Officials with the Washington State Department of Transportation Ferries Division said that changes to software controlling the propeller system on the new Chetzemoka ferry may provide a temporary solution to vibration issues first discovered last month.
Additional sea trials are scheduled for the middle of next week after representatives of the propulsion-control company write software exerting greater control over the engine “ramping,” which allows the bow propeller to slow the ship as it approaches the dock. The goal is to ramp up the propeller speed over a period of a few seconds longer, as opposed to a more sudden and quick thrust of power.
“The good news is that we have identified software changes that may prevent the engine from overpowering the propeller used to stop the vessel,” said David Moseley, assistant secretary of the Washington State Ferries. “These new operating guidelines could allow us to operate the Chetzemoka safely and reliably while we continue working to permanently resolve the vibrations.”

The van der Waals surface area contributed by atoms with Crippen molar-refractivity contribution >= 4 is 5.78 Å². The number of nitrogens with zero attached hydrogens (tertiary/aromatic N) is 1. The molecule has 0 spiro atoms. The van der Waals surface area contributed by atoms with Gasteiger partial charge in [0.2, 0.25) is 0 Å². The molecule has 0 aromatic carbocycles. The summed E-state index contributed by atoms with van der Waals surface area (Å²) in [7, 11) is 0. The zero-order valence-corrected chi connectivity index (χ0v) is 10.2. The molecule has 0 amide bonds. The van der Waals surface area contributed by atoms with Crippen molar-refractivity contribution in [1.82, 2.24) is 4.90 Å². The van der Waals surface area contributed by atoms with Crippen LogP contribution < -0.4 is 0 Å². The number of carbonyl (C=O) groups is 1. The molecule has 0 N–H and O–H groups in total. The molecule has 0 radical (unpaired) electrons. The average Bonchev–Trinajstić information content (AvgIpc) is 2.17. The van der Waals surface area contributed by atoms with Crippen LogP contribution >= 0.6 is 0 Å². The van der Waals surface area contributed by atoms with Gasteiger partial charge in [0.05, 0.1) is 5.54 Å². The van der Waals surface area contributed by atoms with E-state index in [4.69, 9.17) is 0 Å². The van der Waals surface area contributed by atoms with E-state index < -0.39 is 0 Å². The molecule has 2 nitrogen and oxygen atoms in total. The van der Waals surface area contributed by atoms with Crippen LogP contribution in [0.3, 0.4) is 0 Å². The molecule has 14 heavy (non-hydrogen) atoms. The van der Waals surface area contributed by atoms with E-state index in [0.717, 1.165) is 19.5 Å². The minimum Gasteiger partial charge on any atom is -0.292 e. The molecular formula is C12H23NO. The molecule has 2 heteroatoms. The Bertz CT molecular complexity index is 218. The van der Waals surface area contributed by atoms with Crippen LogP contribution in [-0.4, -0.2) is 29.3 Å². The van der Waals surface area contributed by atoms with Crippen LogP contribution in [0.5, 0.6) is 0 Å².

If the sea trials show that the propulsion-system changes eliminate the vibrations and also meet the required standards for stopping distances, Moseley said decisions will be made on when to schedule the inaugural launch of the 64-vehicle ferry between Port Townsend and Coupeville. The planned first sailing on Aug. 29 was postponed when excessive vibrations were discovered.
“The whole purpose of sea trials, which we began in late July, is to test every system on a new boat to ensure that it can operate safely and reliably,” Moseley said, noting that sea trials and extensive analysis over the past week have helped eliminate internal components of the drive train, such as engine mounts and couplings and the gearbox, as causes of the vibration.
The state continues to work with Todd Pacific Shipyards, builder of the vessel, as well as the vessel design firm and other marine experts to resolve the vibration issues before formally accepting delivery of the Chetzemoka.